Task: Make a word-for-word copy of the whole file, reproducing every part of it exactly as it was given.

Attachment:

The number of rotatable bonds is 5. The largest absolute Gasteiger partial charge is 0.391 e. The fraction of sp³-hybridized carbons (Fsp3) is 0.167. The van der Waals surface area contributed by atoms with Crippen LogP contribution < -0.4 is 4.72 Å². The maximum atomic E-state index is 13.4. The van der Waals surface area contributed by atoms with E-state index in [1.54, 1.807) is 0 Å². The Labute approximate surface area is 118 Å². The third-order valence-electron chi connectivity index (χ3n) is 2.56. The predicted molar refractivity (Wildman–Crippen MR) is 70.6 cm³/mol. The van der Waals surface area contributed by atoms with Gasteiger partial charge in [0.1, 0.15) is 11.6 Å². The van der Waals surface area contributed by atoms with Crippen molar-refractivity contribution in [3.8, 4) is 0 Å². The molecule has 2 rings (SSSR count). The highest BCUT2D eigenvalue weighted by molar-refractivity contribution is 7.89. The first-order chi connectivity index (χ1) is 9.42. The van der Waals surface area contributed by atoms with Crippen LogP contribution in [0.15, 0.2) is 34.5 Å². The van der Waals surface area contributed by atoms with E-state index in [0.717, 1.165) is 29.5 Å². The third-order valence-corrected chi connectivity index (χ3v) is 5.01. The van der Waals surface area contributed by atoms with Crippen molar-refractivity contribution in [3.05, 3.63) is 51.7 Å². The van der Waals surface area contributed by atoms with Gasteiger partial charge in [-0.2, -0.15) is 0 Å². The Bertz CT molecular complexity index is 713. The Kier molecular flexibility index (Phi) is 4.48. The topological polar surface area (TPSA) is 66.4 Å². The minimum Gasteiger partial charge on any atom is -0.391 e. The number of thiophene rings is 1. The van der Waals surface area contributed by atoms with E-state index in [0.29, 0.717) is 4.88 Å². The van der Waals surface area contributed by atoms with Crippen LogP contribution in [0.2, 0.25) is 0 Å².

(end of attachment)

The number of rotatable bonds is 5. The largest absolute Gasteiger partial charge is 0.391 e. The fraction of sp³-hybridized carbons (Fsp3) is 0.167. The van der Waals surface area contributed by atoms with Crippen LogP contribution < -0.4 is 4.72 Å². The maximum atomic E-state index is 13.4. The van der Waals surface area contributed by atoms with E-state index in [1.54, 1.807) is 0 Å². The Labute approximate surface area is 118 Å². The third-order valence-electron chi connectivity index (χ3n) is 2.56. The predicted molar refractivity (Wildman–Crippen MR) is 70.6 cm³/mol. The van der Waals surface area contributed by atoms with Gasteiger partial charge in [0.1, 0.15) is 11.6 Å². The van der Waals surface area contributed by atoms with Crippen molar-refractivity contribution in [3.8, 4) is 0 Å². The molecule has 2 rings (SSSR count). The highest BCUT2D eigenvalue weighted by molar-refractivity contribution is 7.89. The first-order chi connectivity index (χ1) is 9.42. The van der Waals surface area contributed by atoms with Crippen LogP contribution in [0.15, 0.2) is 34.5 Å². The van der Waals surface area contributed by atoms with E-state index in [0.717, 1.165) is 29.5 Å². The third-order valence-corrected chi connectivity index (χ3v) is 5.01. The van der Waals surface area contributed by atoms with Crippen molar-refractivity contribution in [3.05, 3.63) is 51.7 Å². The van der Waals surface area contributed by atoms with Gasteiger partial charge in [-0.2, -0.15) is 0 Å². The Bertz CT molecular complexity index is 713. The Kier molecular flexibility index (Phi) is 4.48. The topological polar surface area (TPSA) is 66.4 Å². The minimum Gasteiger partial charge on any atom is -0.391 e. The number of thiophene rings is 1. The van der Waals surface area contributed by atoms with E-state index in [0.29, 0.717) is 4.88 Å². The van der Waals surface area contributed by atoms with Crippen LogP contribution in [0.2, 0.25) is 0 Å².